Eye For Film >> Movies >> The Naked Civil Servant (1975) Film Review
Adapted from Quentin Crisp’s memoir of the same name, The Naked Civil Servant tells the story of his attempts to live his life as an openly and unapologetically flamboyant homosexual in an uncomprehending pre-war Britain. Reviled, harassed and eventually arrested (on a spurious charge of soliciting) in the Thirties and Forties, by the time of the film’s initial release in the mid-1970s, Crisp had become something of a national treasure – Britain’s self proclaimed “Stately Homo”.
Philip Mackie’s screenplay remains largely faithful to the letter of its source, at times transcribing whole passages verbatim into the first-person voice-over. As a result, much of the writing sparkles with Crisp’s wit and intelligence (“Health consists of having the same diseases as one’s neighbours”). Both the script and its director, Jack Gold, also manage to successfully capture the spirit of Crisp’s personality and worldview - an obstinate refusal to take anything seriously (“On the day war broke out I bought two large boxes of Henna”) combined with a disdain for sentimentality and a self-awareness that refused to allow him to indulge in self-pity. As a coping mechanism, this approach to dealing with the many obstacles and absurdities of British life seemed to serve Crisp well. Events, whether comic, tragic or tragi-comic, are all dispassionately observed with the same wry amusement and described with the same philosophical matter-of-factness. As he’s persecuted and abused in his youth and as his friends drift into madness and death in his later years, Crisp breezes through it all, aloof and unfazed with his dignity intact.
The film also manages to capture Crisp’s central contradiction. He flaunts his homosexuality in a hostile environment, partly out of genuine indignation that he shouldn’t be allowed to express himself as he pleases, partly out of pure bloody-mindedness (because he knows it pisses people off), and partly, as he cheerfully confesses more than once, because he needs to satisfy his own narcissism. (“Exhibitionism is like a drug,” he explains. “You get hooked!”) It’s to the film-makers’ credit that they took this on board and resisted the temptation to canonise Crisp as a brave and altruistic martyr to the cause of Gay Pride.
In other ways, however, the film has not dated well. For a start, even allowing for the tone of the source material, Gold’s direction seems unnecessarily broad, sometimes forcing the humour of the material lest we should fail to get the point. The action is punctuated by jokey inter-titles and many of the supporting characters, especially the establishment figures, are reduced to two-dimensional types, either flustered into confused embarrassment or provoked into irrational antagonism by Crisp’s shamelessness. At times it feels almost as if the film-makers, by turning these characters into such caricatures of British repression, were anxious that the audience should be in no doubt about where its sympathies ought to lie.
John Hurt’s much-admired but rather theatrical central performance (for which he won a BAFTA) also suffers from this approach. Although it’s certainly entertaining to watch, and sort of convincing in its own right, as the attached footage of Crisp being interviewed in 1971 demonstrates, it isn’t especially accurate. This isn’t in itself important since there is a world of difference between a convincing performance and an exercise in studied mimicry. But his campy musical delivery often obscures the dry irony of Crisp’s prose and robs the dialogue of its more acerbic edge.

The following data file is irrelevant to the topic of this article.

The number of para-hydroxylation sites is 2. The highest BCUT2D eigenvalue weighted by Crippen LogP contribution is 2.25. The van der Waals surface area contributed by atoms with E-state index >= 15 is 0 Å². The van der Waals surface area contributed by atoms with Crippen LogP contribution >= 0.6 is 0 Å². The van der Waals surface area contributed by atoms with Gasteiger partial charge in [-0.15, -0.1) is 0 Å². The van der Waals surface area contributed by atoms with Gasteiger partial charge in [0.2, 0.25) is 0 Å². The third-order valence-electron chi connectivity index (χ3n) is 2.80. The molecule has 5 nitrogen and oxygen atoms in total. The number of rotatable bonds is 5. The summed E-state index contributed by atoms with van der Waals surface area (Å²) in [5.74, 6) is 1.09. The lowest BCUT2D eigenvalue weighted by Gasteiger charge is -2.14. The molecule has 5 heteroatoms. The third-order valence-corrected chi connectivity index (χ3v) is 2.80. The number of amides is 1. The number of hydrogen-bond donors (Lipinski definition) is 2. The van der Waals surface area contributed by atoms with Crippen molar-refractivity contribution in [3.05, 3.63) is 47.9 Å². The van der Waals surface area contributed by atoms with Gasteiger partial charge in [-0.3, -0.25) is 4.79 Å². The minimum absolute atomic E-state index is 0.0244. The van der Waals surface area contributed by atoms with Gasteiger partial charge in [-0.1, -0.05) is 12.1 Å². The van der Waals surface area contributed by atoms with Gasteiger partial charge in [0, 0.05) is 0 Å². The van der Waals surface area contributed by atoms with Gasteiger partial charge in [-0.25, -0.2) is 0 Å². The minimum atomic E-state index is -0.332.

Yet in spite of this, the subtle wretched integrity that Hurt brings to every part he plays gives the character the depth and the emotional core that Gold’s superficial interpretation may otherwise have lacked. During his abortive trial, Hurt utters the following words (which could equally have been delivered by John Merrick, the deformed character he portrayed in The Elephant Man):
“My appearance sets me apart from the rest of humanity. It is not easy for me to make human contact – with strangers it is almost impossible. I learnt many years ago the golden rule of my life: In public places I do not speak to anyone if they do not speak to me, I do not look at anyone unless they demand that I look at them. That is the only way I know of getting safely to my destination”.
It’s the only moment when Crisp, faced with the real prospect of a prison sentence, articulates the price he is being made to pay for the path he has chosen. It is one of the few moments in the film played straight, without irony, and Hurt imbues the character with a quietly tragic humanity that he has so far lacked. In one short speech he says more about the detrimental effects of conformity and prejudice than in the whole of the rest of the film put together.
Yet in a way that’s just as it should be. Like the book, the film isn’t supposed to be either a call to arms or a polemic – it’s simply meant to be a vehicle for the wit and wisdom of its protagonist and what it lacks in complexity or emotional intensity, it makes up for in entertainment. And in any case, part of what makes The Naked Civil Servant such interesting viewing in 2005 is that its slightly quaint and occasionally coy approach (particularly to sex) tells us as much about the attitudes of 1975, as those of the Thirties, Forties and Fifties.Reviewed on: 16 Sep 2005